5 For whatever reason, every plaintiff says their first movement is forward. Some Daubert motions may go so far as to say that the biomechanist fails to apply the principles and methods reliably to the facts because he or she did not take into account the plaintiff’s testimony that they first moved forward, despite the physical impossibility of such a claim.
6 Azzano v. O’Malley-Clements, 710 N.E.2d 373, 376 (Ohio App. 1998).
7 Wis. Stat. § 907.02 (2011). The testimony is the product of reliable principles and methods and the witness has applied the principles and methods reliably to the facts of the case. See Lewis v? Citgo Petroleum Corp?, 561 F.3d 698, 705 (7th Cir. 2009).
8 The argument will be that, although an “average person” from a crash test study was not injured in any crash tests using the same force as this accident, this plaintiff has pre- existing problems which make her more susceptible to injury, and, therefore, those crash tests do not apply to the facts of this case. That is, just because one person was not injured at these forces does not mean that this plaintiff could not have been injured.
9 T.P. Ng, W.R. Bussone, et al., “Thoracic and Lumbar Spine Accelerations in Everyday Activities,” Biomedical Sciences Instrumentation 42:410-5 (2006); J.R. Funk, J.M. Cormier, et al., “The Effect of Gender and Body Size on Linear Accelerations of the Head Observed During Daily Activities,” Biomedical Sciences Instrumentation 42:25- 30 (2007); J.R. Funk, J.M. Cormier, et al., “An Evaluation of Various Neck Injury Criteria in Vigorous Activities,” Proceedings of IRCOBI (International Research Council on the Biomechanics of Injury) Conference 2007, at 233-248 (2007). The practitioner should focus on daily activities: exercise, grocery shopping, cleaning, taking out the garbage, and objects the person was able to lift prior to the accident. Often times, these small tasks will result in greater force than the LVI in which the plaintiff claims to have been injured.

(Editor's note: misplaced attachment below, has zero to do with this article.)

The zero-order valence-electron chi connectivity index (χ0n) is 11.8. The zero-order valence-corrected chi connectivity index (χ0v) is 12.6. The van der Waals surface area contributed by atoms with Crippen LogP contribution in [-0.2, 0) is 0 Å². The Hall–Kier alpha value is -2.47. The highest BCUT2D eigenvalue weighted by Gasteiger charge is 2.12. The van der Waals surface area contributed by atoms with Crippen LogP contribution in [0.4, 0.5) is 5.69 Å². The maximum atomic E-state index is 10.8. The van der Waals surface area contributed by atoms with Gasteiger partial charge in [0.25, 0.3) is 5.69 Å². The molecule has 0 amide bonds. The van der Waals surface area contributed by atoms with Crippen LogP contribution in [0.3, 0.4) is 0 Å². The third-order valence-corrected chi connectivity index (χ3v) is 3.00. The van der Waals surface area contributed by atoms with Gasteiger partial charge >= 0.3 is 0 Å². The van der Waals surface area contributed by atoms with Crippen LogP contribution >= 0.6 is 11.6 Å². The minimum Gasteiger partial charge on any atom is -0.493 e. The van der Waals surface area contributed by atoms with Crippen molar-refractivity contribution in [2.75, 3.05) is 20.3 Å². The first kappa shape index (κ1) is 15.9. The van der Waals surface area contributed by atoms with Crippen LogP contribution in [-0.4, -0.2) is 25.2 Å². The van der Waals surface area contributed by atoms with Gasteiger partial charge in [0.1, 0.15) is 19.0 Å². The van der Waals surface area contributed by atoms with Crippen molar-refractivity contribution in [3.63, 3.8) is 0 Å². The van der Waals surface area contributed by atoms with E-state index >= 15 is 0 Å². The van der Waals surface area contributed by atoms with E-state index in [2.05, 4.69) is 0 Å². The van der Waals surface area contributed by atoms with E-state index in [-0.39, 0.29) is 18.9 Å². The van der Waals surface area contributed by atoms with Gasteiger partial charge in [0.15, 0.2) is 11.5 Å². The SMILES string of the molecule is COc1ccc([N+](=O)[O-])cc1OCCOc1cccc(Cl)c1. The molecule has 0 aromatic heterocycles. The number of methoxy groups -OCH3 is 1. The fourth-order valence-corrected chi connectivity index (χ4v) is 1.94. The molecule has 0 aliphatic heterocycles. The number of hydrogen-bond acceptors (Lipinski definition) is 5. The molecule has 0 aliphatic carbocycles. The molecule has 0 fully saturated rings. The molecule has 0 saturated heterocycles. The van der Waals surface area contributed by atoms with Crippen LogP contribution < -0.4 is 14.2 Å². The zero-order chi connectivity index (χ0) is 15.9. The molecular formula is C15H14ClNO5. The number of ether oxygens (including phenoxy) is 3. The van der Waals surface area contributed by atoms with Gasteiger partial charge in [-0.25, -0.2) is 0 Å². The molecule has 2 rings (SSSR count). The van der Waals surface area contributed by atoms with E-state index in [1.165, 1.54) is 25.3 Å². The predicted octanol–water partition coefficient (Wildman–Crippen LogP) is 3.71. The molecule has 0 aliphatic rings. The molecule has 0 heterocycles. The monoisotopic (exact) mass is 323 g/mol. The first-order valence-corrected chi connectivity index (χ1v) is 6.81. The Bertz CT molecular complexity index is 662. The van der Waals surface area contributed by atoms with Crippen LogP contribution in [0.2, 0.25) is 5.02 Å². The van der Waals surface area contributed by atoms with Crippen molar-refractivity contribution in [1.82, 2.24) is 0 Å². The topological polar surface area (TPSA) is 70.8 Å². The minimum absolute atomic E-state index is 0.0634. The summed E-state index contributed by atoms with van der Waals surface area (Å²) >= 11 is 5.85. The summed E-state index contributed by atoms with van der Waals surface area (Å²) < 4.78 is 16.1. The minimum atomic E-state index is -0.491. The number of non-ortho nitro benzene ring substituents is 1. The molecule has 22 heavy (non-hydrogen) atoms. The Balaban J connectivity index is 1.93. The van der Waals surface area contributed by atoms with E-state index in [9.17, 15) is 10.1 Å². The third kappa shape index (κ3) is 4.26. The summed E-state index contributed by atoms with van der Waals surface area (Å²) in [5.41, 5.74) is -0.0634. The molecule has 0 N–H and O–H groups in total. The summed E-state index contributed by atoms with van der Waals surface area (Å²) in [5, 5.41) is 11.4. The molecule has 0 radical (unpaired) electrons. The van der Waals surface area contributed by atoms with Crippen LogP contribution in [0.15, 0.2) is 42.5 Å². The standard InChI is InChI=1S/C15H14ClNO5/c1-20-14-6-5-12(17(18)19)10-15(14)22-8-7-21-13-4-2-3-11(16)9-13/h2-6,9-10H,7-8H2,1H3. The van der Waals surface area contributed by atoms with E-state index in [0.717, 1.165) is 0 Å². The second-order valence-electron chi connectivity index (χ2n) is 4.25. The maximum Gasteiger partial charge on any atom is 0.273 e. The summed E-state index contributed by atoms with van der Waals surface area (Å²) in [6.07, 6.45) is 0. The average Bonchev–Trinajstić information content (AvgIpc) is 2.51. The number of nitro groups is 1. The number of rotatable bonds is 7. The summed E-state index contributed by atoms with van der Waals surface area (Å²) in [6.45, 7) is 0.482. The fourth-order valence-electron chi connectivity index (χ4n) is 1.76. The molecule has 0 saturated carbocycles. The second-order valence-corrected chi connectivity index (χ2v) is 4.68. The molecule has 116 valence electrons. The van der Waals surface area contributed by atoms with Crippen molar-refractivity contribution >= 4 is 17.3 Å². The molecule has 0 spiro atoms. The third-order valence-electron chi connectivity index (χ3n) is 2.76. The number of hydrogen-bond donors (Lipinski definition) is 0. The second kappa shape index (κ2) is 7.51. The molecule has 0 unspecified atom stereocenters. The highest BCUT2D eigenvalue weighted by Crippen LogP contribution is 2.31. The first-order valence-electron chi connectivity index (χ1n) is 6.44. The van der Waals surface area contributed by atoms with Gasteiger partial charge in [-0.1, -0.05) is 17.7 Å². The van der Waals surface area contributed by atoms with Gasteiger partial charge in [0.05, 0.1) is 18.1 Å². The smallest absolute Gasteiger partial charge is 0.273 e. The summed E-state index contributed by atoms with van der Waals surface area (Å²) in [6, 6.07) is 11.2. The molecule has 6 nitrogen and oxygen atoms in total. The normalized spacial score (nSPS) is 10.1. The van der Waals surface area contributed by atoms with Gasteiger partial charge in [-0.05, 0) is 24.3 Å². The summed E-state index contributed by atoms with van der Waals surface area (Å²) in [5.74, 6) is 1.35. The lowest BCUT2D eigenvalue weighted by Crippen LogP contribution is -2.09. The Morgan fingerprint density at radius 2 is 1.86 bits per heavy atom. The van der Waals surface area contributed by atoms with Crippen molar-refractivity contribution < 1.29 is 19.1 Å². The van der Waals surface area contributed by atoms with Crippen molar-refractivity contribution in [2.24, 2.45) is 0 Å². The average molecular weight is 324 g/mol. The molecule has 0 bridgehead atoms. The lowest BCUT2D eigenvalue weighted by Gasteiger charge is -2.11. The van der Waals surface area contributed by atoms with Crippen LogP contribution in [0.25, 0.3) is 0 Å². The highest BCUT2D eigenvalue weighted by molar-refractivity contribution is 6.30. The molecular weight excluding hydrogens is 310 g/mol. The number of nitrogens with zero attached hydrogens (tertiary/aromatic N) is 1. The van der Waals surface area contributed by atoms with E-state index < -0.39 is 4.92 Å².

10 See Azzano, 710 N.E.2d 373. There were additional reasons the reconstructionist in Azzano was barred, including failure to account for occupant seating position. The reconstructionist was also barred from offering injury threshold testimony because he was not a biomechanist.
11 The Authors acknowledge the contribution to this paragraph from biomechanist Brian Stemper, Ph.D.
12 Under Daubert, one of the factors to consider when admitting or excluding expert testimony is whether the theory flows out of research the expert conducted independent of litigation or whether it was developed for purposes of testifying. See also Suanez v? Egeland, 801 A.2d 1186 (N.J. App. 2002). It should also be noted that, when testifying about injury potential, only hire a biomechanical expert with a Ph.D.
13 Schlict v? American Nat’l Property and Cas? Co?, et al?, La Crosse County Case No. 13-CV-463.
14 705 N.Y.S.2d 792 (N.Y. App. 1999).
15 Azzano, 710 N.E.2d at 372.
16 See Schlict, supra note 14, transcript of oral argument.
17 13 P.3d 846 (Colo. App. 2000).
18 Arthur C. Croft & Michael Freeman, Correlating Crash Severity with Injury Risk, Injury Severity, and Long-Term Symptoms in Low Velocity Motor Vehicle Collisions, Med. Sci. Monit., at 11(10), p. RA320 (2005). See also Clemente, 705 N.Y.S.2d 792.
19 Rizzi v. Mason, 799 A.2d 1178 (S. Ct. Del. 2002); Kelly v. McHaddon, 2002 WL 388120 (S. Ct. Del. 2004) (unpublished decision); Eskin v? Carden, 842 A.2d 1222 (S. Ct. Del. 2004). In Eskin, the expert biomechanical testimony was disallowed in part because it was not “tied in with the medical people.”
20 Rizzi, 799 A.2d 1178.
21 Id.
22 Kelly, 2002 WL 388120.
23 Id.
24 Nat’l Research Council of the Nat’l Academies, Fed. Judicial Ctr., Reference Manual on Scientific Evidence, at 901-902 (The Nat’l Academies Press 3d ed. 2011)
25 52 Wis. 2d 372, 378, 190 N.W.2d 145 (1971).